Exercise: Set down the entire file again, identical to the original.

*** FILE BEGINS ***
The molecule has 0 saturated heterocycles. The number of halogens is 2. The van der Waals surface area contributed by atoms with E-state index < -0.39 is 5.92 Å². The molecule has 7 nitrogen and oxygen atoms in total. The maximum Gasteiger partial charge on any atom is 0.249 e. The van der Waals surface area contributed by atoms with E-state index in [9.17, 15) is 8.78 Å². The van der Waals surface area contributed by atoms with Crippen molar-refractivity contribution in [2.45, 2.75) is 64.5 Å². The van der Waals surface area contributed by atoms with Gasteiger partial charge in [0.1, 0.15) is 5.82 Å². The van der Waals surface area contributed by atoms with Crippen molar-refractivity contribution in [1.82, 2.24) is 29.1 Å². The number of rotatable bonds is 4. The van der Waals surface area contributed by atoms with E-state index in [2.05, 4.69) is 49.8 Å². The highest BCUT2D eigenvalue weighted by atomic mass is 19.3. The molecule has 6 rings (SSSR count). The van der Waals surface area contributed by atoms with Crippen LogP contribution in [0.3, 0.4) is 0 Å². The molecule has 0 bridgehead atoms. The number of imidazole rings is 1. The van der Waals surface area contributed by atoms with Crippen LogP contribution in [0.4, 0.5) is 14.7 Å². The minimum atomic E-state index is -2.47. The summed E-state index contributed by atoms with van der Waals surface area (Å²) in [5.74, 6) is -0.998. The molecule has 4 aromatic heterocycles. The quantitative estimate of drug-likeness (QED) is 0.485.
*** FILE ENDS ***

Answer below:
The molecule has 0 saturated heterocycles. The number of halogens is 2. The van der Waals surface area contributed by atoms with E-state index < -0.39 is 5.92 Å². The molecule has 7 nitrogen and oxygen atoms in total. The maximum Gasteiger partial charge on any atom is 0.249 e. The van der Waals surface area contributed by atoms with E-state index in [9.17, 15) is 8.78 Å². The van der Waals surface area contributed by atoms with Crippen molar-refractivity contribution in [2.45, 2.75) is 64.5 Å². The van der Waals surface area contributed by atoms with Gasteiger partial charge in [0.1, 0.15) is 5.82 Å². The van der Waals surface area contributed by atoms with Crippen molar-refractivity contribution in [1.82, 2.24) is 29.1 Å². The number of rotatable bonds is 4. The van der Waals surface area contributed by atoms with E-state index in [2.05, 4.69) is 49.8 Å². The highest BCUT2D eigenvalue weighted by atomic mass is 19.3. The molecule has 6 rings (SSSR count). The van der Waals surface area contributed by atoms with Crippen LogP contribution in [0.3, 0.4) is 0 Å². The molecule has 0 bridgehead atoms. The number of imidazole rings is 1. The van der Waals surface area contributed by atoms with Crippen LogP contribution in [0.4, 0.5) is 14.7 Å². The minimum atomic E-state index is -2.47. The summed E-state index contributed by atoms with van der Waals surface area (Å²) in [5.74, 6) is -0.998. The molecule has 4 aromatic heterocycles. The quantitative estimate of drug-likeness (QED) is 0.485.